The government’s rejection of a plan to increase the number of women MPs is “startling”, the chair of the women and equalities committee has said.
Maria Miller – a former Conservative cabinet minister – was speaking during a Westminster Hall debate on the issue.
Her committee put forward six recommendations for government interventions – all were rejected.
The government said political parties have “primary responsibility” for improving representation.
The committee set out its recommendations in a report published in January.
They called for the government to:
- Set a target of 45% for representation of women in Parliament and local government by 2030
- Introduce a statutory minimum proportion of female parliamentary candidates in general elections for each political party, with sanctions for parties that fail to comply with this target
- Extend the Sex Discrimination Act to allow political parties to use all-women shortlists beyond 2030 and in elected mayor and police and crime commissioner posts
The government’s response, published in September, rejected all the recommendations.
The government agreed increasing women’s representation was “an important issue” but it said political parties “have primary responsibility for ensuring that women come forward to represent them and are put in positions from which they can win seat”.
Ms Miller’s committee agreed political parties had “primary responsibility” in this area but also called on government to do more.
MPs said the “culture” of Westminster was putting women off politics.
Tulip Siddiq, Labour MP for Hampstead and Kilburn, said late-night votes were a barrier for young mothers while other members “barking like dogs at women while they speak in debates” was deterring women from standing as MPs.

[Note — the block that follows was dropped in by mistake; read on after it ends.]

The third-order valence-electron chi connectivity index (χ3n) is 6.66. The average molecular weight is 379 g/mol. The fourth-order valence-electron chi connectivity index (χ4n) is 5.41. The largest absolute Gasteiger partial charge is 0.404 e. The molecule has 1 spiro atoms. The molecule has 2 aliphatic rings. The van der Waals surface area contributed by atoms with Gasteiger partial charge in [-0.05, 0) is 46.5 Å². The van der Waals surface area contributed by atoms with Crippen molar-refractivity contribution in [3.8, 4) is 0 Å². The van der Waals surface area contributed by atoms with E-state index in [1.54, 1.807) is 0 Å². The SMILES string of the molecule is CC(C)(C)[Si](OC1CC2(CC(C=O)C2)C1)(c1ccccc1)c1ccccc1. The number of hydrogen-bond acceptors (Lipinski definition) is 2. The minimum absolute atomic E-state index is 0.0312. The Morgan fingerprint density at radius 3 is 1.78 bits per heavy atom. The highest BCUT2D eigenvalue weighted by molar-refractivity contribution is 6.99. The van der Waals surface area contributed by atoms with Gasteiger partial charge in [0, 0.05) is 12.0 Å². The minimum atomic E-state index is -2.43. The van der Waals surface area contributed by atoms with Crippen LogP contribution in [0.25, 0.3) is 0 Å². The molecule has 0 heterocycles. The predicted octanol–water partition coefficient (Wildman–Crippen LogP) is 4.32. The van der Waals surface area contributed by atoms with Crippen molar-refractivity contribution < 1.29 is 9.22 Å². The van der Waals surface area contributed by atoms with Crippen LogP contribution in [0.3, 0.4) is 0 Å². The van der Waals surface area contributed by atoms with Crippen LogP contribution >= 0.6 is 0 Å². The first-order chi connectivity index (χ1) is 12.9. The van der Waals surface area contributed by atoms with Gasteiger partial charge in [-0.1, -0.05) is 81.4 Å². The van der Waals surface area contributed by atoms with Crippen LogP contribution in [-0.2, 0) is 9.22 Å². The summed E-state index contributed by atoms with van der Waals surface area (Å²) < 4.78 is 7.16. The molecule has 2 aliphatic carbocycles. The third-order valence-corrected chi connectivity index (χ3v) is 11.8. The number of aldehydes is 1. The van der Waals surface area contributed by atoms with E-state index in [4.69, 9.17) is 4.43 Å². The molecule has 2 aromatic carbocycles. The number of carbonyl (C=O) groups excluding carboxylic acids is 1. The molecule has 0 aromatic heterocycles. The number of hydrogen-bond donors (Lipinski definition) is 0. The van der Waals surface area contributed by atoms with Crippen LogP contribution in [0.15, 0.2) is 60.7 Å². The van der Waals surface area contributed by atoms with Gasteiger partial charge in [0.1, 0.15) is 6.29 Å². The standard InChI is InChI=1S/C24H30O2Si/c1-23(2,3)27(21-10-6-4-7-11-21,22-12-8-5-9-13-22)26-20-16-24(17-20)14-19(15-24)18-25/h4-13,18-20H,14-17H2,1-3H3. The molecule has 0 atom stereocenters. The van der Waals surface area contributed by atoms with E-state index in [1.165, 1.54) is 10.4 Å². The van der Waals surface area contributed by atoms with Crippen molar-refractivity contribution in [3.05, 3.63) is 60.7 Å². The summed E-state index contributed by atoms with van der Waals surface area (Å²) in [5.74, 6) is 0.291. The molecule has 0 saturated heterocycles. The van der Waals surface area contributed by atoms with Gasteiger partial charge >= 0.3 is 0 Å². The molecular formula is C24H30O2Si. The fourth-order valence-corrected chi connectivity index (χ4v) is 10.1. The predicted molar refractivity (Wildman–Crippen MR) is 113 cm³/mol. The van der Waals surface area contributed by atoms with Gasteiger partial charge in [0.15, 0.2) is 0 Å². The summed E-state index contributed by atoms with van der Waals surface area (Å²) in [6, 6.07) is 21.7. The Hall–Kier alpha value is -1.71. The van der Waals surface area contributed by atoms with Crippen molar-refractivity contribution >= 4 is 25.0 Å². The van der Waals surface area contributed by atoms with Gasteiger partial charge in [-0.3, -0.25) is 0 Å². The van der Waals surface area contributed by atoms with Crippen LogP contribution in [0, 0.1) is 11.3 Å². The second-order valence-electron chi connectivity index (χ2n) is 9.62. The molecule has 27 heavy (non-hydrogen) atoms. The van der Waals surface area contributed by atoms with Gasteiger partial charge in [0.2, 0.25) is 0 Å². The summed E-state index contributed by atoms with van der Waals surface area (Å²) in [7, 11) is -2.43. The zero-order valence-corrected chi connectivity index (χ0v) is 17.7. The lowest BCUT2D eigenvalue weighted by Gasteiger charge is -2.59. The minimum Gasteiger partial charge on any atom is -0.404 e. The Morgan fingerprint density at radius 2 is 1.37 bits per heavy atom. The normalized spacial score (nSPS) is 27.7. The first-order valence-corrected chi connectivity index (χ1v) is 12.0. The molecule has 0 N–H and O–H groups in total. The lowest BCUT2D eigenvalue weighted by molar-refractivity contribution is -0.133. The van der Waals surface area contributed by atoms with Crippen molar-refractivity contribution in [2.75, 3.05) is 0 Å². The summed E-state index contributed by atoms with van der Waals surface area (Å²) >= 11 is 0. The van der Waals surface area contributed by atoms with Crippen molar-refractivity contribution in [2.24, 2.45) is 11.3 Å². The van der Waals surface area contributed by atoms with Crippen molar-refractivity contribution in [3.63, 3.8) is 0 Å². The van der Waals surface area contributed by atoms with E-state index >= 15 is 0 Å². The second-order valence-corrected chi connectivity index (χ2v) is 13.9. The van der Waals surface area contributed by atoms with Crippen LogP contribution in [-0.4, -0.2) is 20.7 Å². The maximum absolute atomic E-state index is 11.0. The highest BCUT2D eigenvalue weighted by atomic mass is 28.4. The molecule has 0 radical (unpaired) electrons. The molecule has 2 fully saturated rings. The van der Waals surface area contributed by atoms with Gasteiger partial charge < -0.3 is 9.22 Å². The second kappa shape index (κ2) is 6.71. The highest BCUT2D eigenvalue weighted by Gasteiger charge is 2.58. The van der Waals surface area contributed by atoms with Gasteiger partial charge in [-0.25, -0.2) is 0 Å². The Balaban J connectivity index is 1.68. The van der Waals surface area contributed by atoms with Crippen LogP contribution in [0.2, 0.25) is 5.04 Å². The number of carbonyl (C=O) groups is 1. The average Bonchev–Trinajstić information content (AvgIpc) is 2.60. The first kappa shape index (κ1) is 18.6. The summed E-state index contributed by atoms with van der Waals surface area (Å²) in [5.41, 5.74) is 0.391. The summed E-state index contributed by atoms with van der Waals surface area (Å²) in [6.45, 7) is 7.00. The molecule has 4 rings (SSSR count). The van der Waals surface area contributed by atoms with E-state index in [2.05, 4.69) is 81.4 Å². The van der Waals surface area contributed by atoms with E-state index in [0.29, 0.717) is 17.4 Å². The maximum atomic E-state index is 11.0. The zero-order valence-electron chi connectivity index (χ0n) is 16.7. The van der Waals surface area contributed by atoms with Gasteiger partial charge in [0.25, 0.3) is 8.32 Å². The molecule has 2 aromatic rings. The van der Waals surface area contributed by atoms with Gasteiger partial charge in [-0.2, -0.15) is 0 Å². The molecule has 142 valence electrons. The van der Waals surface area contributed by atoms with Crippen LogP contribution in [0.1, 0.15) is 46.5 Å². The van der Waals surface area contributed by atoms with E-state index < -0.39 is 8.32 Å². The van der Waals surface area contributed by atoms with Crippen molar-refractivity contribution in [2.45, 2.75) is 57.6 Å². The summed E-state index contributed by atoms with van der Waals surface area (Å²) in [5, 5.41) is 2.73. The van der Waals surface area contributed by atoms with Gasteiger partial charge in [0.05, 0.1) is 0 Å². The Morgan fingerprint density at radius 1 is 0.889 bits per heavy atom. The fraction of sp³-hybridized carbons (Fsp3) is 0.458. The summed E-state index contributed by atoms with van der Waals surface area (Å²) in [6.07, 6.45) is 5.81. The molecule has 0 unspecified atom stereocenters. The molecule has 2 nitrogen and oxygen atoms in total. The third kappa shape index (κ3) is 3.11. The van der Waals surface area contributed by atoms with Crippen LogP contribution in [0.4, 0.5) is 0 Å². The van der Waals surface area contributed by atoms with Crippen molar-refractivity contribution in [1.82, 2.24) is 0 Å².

Jess Phillips, Labour MP for Birmingham Yardley, said all-women shortlists were “the single biggest reason for progress” in representation in Parliament.
All-women shortlists were adopted by Labour in the run-up to the 1997 General Election. In 2016 the Liberal Democrats also voted to adopt them in some seats, while the SNP did the same in 2015.
The 2017 general election saw a record number of women elected to parliament but there was significant variation between parties – 45% of Labour MPs are women but only 21% of Conservatives MPs are.
The government said it did not believe legislation was the right approach and it would not be appropriate to “dictate” what parties should do.
It said parties were in the best position select women candidates with “the best possible chance of election”.
Responding to the debate on behalf of the government, Cabinet Office Minister Caroline Nokes said the equalities office was commissioning a review of approaches to increase women’s representation to provide parties with a range of possible solutions to draw on.